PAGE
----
There is a discrepancy between the market’s perception of ad and marketing technology and reality, argues GroupM’s director of technical operations Timothy Whitfield. The perception-reality divide is one of two major themes Mr Whitfield sees across the media industry at present – themes he intends to explore when he speaks in the Digital Future Panel...
The perception-reality divide is one of two major themes Mr Whitfield sees across the media industry at present – themes he intends to explore when he speaks in the Digital Future Panel at the Future Forum conference this week.
“Perception is very high that we can do everything, all technology integrates seamlessly with all other technology, there is little or no wastage in the market and campaigns run perfectly,” Mr Whitfield said.
“Reality isn’t quite as good as perception. So data is lost as it moves from one technology to another – a bit like having a jug of water where you pour it from cup to cup to cup and there’s a bit of spillage. As that data is lost, it represents wastage.”
However, as someone who works at the forefront of the burgeoning programmatic media space and has spent the past 13 years developing third party ad-servers and campaign stewardship systems, Mr Whitfield is not pessimistic.
“We need to chip away to bring that perception down, but also boost up reality and get somewhere closer towards closing that gap,” he said.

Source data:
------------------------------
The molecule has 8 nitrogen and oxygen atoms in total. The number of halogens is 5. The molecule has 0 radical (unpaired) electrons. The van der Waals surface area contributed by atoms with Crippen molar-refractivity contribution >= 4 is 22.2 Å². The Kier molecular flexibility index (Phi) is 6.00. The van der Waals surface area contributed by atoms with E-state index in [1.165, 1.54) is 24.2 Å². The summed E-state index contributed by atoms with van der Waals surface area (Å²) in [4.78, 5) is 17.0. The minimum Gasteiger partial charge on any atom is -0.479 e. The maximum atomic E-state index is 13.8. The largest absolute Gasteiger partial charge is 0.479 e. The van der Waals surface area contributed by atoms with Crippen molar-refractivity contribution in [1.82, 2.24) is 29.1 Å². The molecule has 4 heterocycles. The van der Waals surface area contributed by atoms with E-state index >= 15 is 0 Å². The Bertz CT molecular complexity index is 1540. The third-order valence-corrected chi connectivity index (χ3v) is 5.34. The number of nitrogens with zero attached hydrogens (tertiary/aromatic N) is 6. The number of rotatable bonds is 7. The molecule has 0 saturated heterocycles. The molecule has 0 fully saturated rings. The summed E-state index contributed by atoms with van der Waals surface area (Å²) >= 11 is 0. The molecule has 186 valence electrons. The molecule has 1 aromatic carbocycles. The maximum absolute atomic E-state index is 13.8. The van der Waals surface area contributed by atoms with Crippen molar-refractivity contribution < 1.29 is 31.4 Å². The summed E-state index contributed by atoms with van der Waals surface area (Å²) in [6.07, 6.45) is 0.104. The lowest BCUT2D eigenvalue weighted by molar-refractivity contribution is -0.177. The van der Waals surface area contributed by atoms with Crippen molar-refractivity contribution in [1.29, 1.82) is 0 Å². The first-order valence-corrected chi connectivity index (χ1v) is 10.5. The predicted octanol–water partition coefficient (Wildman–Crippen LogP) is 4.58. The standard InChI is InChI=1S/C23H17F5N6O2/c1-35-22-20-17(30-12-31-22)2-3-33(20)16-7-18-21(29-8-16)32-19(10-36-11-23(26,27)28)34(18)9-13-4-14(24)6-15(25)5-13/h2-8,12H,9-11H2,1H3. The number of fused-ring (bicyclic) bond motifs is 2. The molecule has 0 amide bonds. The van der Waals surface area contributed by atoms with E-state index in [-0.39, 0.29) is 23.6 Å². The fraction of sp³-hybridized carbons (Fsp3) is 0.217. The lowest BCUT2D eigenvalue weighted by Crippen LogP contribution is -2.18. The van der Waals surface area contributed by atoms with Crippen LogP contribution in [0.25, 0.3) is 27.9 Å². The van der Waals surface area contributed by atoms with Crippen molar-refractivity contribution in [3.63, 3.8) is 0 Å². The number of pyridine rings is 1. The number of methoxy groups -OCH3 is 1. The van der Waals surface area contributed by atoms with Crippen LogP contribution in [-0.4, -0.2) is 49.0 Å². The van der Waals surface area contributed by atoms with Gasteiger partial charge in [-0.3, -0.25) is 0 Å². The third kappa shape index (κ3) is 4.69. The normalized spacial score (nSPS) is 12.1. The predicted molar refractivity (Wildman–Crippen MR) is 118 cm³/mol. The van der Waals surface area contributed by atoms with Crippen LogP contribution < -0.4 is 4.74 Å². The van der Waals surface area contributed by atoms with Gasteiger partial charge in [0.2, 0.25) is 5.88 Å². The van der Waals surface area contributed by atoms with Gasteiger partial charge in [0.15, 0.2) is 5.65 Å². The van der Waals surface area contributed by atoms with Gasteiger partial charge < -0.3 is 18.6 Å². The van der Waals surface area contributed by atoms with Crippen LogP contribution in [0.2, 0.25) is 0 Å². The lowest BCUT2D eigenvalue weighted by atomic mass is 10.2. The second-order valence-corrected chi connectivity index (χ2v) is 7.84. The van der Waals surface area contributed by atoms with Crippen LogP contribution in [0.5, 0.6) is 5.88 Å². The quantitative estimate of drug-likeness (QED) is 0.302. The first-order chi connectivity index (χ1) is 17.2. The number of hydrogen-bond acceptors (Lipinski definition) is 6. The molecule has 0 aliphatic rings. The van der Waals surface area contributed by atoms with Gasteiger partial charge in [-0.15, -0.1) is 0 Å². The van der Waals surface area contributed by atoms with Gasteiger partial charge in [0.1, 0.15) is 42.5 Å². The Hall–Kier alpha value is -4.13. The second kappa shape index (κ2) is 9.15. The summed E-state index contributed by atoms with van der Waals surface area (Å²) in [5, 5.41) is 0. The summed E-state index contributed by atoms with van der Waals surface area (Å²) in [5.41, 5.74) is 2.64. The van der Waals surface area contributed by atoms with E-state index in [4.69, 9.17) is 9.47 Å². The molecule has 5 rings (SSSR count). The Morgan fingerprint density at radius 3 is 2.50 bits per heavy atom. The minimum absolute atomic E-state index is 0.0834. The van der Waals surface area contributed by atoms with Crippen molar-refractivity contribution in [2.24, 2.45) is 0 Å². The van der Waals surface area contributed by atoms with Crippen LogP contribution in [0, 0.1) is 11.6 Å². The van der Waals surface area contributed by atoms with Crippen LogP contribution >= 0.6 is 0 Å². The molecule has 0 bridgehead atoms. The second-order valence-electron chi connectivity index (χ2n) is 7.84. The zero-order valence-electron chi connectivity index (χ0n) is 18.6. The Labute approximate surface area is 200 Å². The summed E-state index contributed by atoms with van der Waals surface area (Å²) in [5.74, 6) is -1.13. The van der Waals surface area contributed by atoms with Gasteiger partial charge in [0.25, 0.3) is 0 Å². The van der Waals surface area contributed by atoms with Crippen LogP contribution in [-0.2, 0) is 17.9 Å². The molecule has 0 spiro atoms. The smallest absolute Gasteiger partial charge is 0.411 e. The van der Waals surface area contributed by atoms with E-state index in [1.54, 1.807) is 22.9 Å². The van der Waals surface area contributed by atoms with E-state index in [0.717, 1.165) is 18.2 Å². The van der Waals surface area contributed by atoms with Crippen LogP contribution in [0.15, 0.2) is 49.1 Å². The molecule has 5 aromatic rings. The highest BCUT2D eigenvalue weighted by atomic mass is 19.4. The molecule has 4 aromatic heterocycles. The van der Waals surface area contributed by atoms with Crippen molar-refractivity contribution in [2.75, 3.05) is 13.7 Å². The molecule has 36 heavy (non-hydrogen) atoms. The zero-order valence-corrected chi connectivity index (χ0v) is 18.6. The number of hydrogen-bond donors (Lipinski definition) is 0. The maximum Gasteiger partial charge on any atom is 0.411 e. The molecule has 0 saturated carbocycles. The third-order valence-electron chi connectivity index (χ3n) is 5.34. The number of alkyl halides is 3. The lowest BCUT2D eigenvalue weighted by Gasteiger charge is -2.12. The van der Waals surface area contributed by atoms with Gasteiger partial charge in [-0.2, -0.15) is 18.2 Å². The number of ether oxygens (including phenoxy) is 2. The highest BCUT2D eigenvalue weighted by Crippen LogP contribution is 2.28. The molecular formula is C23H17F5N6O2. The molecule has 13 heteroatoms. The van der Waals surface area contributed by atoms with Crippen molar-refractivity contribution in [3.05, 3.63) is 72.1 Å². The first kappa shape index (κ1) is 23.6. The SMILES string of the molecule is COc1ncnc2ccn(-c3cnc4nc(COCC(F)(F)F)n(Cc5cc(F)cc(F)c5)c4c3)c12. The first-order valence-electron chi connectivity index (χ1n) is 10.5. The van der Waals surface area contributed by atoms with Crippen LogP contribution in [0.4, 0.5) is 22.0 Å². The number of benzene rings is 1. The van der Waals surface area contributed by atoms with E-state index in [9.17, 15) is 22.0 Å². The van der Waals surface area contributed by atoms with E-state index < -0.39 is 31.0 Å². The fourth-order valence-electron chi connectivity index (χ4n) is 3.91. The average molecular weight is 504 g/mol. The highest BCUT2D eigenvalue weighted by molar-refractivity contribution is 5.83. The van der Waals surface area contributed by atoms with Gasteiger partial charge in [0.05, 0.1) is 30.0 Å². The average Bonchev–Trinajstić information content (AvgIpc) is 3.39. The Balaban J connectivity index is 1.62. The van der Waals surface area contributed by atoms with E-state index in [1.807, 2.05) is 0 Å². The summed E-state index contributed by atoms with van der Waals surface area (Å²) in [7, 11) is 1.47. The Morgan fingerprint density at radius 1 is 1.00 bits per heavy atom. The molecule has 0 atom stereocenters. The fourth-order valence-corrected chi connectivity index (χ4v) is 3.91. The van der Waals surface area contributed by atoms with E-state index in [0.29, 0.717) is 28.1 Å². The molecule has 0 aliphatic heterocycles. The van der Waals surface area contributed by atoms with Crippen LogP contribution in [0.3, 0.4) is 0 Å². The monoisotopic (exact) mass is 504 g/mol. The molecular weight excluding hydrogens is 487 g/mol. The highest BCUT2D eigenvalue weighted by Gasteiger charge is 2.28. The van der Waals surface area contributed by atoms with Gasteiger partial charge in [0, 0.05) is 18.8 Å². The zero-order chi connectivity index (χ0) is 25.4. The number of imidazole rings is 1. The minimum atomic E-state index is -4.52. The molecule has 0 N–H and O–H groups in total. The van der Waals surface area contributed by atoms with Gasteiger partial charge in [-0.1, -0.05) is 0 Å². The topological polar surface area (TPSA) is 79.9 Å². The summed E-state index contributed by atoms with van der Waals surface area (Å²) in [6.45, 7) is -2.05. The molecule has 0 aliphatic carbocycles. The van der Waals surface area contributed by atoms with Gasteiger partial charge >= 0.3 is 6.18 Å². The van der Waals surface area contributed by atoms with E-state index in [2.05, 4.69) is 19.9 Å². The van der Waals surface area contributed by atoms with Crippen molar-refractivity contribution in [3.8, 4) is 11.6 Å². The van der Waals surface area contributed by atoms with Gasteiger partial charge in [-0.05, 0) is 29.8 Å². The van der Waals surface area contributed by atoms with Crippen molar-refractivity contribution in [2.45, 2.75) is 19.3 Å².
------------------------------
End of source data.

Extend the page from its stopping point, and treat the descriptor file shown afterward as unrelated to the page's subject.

Mr Whitfield believes there are huge opportunities to introduce automation across the campaign cycle and says the large number of people manually touching campaigns at the moment is ridiculous.
The other major theme Mr Whitfield sees in the industry is what he calls TEP: transparency, efficiency and performance.
It’s a theme driven by clients and advertisers in search for better outcomes and one that journalists have been enthusiastic to cover in light of concerns about viewability and ad fraud.
This has placed pressure on the marketplace and in January, GroupM signed a deal with nine major publishers guaranteeing 100 per cent viewability on key placements, or else the advertiser won’t pay.
That’s twice the 50 per cent viewability global standard set by the Interactive Advertising Bureau.
Ad fraud, as well as ad-blocking, remain big concerns for Mr Whitfield. He is a key contributor to the IAB’s Brand Safety Council of Australia.
For more news from NewsMediaWorks, click here.